In order to have the research analysts operate as a team and not just a group of individuals, Fletcher needs to establish a clear team strategy as well as a complementary hiring strategy. His first immediate step should be to define the organizational structure and the composition of the research analyst team. It would be beneficial to ask Kindred for her input during this process - she has strong people skills and has actually worked together with other analysts while Fletcher possesses only a manager’s perspective.

To generate the maximum amount of positive synergy, we recommend that Fletcher structures his research analysts as a self-managed work team. We believe this is the most efficient choice for team type because the analysts will need the ability to not only make recommendations but to make decisions on which stocks to buy and sell from their part of Fletcher’s portfolio. A self-managed team will also empower the analysts by giving them direct responsibility for their performance.

Fletcher will still have a managerial role (i. e. the analysts will not have complete autonomy) but it will be more in a guiding function, by suggesting which stocks to take a look at, or which lunches and conferences to attend. In addition, all of the analysts and Fletcher should have offices located very close to each other to leverage information sharing and encourage informal conversation. A potential barrier to the self-managed team type is that power struggles and disputes could arise.

However, we believe this risk can be mitigated because Fletcher still has final authority over the group, and his office will be right next to the analysts’ so he can see conflicts forming and stop them before they boil over. The next element Fletcher should consider is team composition. We recommend that he hires a team of analysts with a diversity of personality types, yet some similar underlying Big Five dimensions. Our primary reasoning for this decision is that groups with a diversity of personality types tend to produce higher quality solutions than homogenous groups.

A potential barrier is that different personality types may interpret tasks in different ways, leading to task conflict. While task conflict can initially slow down a team, it eventually can stimulate discussion, promote critical evaluation of problems, and lead to better team decisions. We also recommend that the analysts should be high on conscientiousness and at least moderate in agreeableness so that they can all get along, even though their overall personality types may be different.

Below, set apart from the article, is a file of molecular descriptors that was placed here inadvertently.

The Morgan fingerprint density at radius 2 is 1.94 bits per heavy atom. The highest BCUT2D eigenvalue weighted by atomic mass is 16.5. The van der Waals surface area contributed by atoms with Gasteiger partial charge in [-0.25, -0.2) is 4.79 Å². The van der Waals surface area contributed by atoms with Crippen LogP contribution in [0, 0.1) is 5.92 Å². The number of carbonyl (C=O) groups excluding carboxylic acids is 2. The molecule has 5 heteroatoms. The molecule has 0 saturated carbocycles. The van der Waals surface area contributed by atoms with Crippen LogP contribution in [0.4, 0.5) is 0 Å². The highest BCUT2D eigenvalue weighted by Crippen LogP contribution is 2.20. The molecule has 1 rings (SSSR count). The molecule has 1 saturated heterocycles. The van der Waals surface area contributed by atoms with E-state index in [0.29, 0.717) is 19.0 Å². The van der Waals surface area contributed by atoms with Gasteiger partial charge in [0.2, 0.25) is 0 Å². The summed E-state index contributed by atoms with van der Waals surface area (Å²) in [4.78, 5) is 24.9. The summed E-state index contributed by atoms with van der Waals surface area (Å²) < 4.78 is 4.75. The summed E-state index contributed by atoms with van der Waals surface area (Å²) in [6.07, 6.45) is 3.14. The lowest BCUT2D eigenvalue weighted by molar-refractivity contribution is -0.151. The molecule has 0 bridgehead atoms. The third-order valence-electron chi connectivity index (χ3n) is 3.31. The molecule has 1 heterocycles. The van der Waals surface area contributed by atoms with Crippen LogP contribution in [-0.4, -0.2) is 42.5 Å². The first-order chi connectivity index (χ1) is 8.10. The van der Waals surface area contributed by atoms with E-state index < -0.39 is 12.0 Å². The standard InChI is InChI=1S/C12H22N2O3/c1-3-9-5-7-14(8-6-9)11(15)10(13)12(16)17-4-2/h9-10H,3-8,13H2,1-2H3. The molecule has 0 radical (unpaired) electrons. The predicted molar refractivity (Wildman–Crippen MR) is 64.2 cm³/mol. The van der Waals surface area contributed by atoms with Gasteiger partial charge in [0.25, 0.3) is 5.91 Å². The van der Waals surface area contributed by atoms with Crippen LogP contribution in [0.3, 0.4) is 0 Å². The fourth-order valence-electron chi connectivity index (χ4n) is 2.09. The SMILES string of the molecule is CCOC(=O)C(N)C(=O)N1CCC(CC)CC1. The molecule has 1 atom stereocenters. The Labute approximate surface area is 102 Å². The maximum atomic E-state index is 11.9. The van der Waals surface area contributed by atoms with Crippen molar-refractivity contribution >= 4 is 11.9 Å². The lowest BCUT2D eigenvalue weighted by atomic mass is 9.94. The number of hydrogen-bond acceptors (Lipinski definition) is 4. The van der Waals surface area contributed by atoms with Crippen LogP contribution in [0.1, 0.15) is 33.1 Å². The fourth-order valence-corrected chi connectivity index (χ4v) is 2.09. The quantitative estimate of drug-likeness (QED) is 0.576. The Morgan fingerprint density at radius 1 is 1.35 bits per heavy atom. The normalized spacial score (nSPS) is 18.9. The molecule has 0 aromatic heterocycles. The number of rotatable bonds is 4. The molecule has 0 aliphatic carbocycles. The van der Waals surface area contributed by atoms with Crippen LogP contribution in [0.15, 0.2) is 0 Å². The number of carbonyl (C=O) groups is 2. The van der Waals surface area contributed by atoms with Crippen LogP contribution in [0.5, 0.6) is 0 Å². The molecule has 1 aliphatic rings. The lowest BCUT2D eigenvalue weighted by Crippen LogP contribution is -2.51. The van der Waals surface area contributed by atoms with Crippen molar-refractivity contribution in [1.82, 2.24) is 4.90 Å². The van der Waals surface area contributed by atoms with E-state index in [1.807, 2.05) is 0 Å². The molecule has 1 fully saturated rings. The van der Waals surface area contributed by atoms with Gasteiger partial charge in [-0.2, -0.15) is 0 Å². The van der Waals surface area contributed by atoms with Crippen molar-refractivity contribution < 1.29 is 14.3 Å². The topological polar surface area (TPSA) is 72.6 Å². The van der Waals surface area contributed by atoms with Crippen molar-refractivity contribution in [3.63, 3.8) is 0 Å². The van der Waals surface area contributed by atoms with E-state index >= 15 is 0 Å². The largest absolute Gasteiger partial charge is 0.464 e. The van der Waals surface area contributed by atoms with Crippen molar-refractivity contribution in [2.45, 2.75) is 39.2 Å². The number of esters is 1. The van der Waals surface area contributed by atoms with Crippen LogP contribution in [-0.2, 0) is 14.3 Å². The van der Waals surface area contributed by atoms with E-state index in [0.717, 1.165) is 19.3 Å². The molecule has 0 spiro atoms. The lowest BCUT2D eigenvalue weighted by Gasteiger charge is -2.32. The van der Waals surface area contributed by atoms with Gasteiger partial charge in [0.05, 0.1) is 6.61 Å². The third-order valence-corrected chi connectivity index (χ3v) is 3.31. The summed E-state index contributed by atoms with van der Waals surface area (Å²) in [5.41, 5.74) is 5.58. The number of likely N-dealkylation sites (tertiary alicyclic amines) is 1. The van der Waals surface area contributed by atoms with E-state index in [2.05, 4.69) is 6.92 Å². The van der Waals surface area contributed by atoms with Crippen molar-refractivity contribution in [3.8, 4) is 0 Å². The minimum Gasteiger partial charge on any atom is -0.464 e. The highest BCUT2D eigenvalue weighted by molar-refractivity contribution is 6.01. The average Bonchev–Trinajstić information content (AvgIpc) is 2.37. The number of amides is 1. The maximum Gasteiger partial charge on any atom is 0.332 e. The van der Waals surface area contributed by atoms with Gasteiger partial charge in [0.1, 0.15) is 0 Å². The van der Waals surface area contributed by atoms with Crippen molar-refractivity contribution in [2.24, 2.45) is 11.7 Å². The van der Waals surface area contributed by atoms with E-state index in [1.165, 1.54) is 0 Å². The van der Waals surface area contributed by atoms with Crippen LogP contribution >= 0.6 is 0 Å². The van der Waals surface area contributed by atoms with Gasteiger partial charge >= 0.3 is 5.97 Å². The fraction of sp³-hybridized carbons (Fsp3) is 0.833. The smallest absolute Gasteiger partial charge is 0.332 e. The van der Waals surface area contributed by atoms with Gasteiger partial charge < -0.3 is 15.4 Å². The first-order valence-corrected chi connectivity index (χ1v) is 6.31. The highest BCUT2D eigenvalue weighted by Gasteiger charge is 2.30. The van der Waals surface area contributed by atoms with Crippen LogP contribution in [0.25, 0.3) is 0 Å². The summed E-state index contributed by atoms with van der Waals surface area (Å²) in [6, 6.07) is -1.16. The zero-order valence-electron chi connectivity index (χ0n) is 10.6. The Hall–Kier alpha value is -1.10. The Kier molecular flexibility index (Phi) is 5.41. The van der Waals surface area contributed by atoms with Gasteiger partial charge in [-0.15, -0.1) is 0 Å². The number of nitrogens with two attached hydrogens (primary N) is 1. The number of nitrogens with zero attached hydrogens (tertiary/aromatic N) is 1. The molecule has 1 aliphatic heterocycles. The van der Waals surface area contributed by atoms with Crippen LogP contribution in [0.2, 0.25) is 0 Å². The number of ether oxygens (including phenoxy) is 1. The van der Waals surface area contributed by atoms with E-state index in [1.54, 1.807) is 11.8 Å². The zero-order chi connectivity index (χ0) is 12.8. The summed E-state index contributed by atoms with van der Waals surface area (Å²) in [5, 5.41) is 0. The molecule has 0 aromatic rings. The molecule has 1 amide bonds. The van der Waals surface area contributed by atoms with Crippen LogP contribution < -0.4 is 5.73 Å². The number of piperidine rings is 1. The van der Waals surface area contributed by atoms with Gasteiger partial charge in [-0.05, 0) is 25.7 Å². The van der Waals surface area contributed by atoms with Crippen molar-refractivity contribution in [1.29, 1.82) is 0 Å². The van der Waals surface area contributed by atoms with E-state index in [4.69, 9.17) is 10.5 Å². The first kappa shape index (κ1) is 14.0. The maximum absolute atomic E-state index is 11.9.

Conscientiousness is especially important because it is critical that the analysts are dependable as they are making decisions about other people’s equities. People high on this dimension are also skilled at backing up other team members. The analysts will need to have diverse backgrounds so that they can collectively possess all of the information they need to make informed buying & selling decisions. While informational diversity can increase task conflict, it positively influences group performance (Jehn et. al. 1999). Fletcher’s next step is to determine a hiring strategy to find talent that will fit well with his overall team strategy.

This hiring strategy will be largely dictated by the team composition guidelines discussed above: diverse personality types and backgrounds with some shared underlying Big Five Dimensions. Since personality is obviously a main component, we recommend that Fletcher has candidates take a Big Five personality test to look at their levels of conscientiousness and agreeableness. Kindred and any other new team members should also meet with each candidate to assess their personality, interpersonal, and working style compatibility. This will also provide a fail-safe in case a candidate “fakes good” on the personality test.

In addition, we recommend that Fletcher follows the second approach to selecting analysts described on page six, employing “‘seasoned’ analysts who [are] industry specialists given discretion to buy and sell stocks. ” This approach will prevent Fletcher from having to add “hand-holding” to his already impossibly busy scheduling. While it is important that Fletcher finds experienced analysts, they should also still have a desire to learn new skills and research new industries. Lastly, during the interview process Fletcher needs to ensure that each candidate can fulfill their team role as well as their individual requirements.

Taking into consideration this new hiring strategy, we recommend that Fletcher immediately hires Mary Robinson. Based on Kindred’s observations, she seems to have a compatible personality and working style, and the two have already established a rapport. However, before making a decision about Donald Fiske, Fletcher and Kindred should spend time with him in both formal and casual settings so they can get a feel for his personality. They also need to ensure that Fiske will be satisfied with the role of a research analyst because he used to manage his own portfolio.